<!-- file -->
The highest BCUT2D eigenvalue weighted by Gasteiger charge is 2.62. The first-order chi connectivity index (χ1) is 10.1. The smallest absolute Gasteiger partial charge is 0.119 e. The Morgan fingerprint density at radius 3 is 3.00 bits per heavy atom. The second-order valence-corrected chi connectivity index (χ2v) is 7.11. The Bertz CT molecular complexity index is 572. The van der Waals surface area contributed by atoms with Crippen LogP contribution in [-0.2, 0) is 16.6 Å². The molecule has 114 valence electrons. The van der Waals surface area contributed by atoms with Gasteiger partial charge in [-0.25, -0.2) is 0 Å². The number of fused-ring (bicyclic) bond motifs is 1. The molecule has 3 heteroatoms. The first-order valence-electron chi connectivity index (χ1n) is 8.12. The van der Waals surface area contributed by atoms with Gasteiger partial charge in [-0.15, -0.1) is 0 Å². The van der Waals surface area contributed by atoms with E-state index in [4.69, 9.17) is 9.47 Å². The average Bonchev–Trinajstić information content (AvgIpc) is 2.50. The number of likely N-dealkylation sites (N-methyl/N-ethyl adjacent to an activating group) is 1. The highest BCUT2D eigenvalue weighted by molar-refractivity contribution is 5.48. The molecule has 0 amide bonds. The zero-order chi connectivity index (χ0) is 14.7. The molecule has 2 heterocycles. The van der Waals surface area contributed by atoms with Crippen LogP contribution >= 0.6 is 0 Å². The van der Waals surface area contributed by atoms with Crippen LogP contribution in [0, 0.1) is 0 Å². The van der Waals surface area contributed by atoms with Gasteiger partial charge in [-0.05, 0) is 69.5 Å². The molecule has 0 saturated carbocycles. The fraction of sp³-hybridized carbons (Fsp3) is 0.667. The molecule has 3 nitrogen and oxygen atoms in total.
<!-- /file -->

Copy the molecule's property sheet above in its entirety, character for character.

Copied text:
The highest BCUT2D eigenvalue weighted by Gasteiger charge is 2.62. The first-order chi connectivity index (χ1) is 10.1. The smallest absolute Gasteiger partial charge is 0.119 e. The Morgan fingerprint density at radius 3 is 3.00 bits per heavy atom. The second-order valence-corrected chi connectivity index (χ2v) is 7.11. The Bertz CT molecular complexity index is 572. The van der Waals surface area contributed by atoms with Crippen LogP contribution in [-0.2, 0) is 16.6 Å². The molecule has 114 valence electrons. The van der Waals surface area contributed by atoms with Gasteiger partial charge in [-0.25, -0.2) is 0 Å². The number of fused-ring (bicyclic) bond motifs is 1. The molecule has 3 heteroatoms. The first-order valence-electron chi connectivity index (χ1n) is 8.12. The van der Waals surface area contributed by atoms with Gasteiger partial charge in [-0.15, -0.1) is 0 Å². The van der Waals surface area contributed by atoms with E-state index in [4.69, 9.17) is 9.47 Å². The average Bonchev–Trinajstić information content (AvgIpc) is 2.50. The number of likely N-dealkylation sites (N-methyl/N-ethyl adjacent to an activating group) is 1. The highest BCUT2D eigenvalue weighted by molar-refractivity contribution is 5.48. The molecule has 0 amide bonds. The zero-order chi connectivity index (χ0) is 14.7. The molecule has 2 heterocycles. The van der Waals surface area contributed by atoms with Crippen LogP contribution >= 0.6 is 0 Å². The van der Waals surface area contributed by atoms with Crippen LogP contribution in [0, 0.1) is 0 Å². The van der Waals surface area contributed by atoms with Gasteiger partial charge in [-0.05, 0) is 69.5 Å². The molecule has 0 saturated carbocycles. The fraction of sp³-hybridized carbons (Fsp3) is 0.667. The molecule has 3 nitrogen and oxygen atoms in total.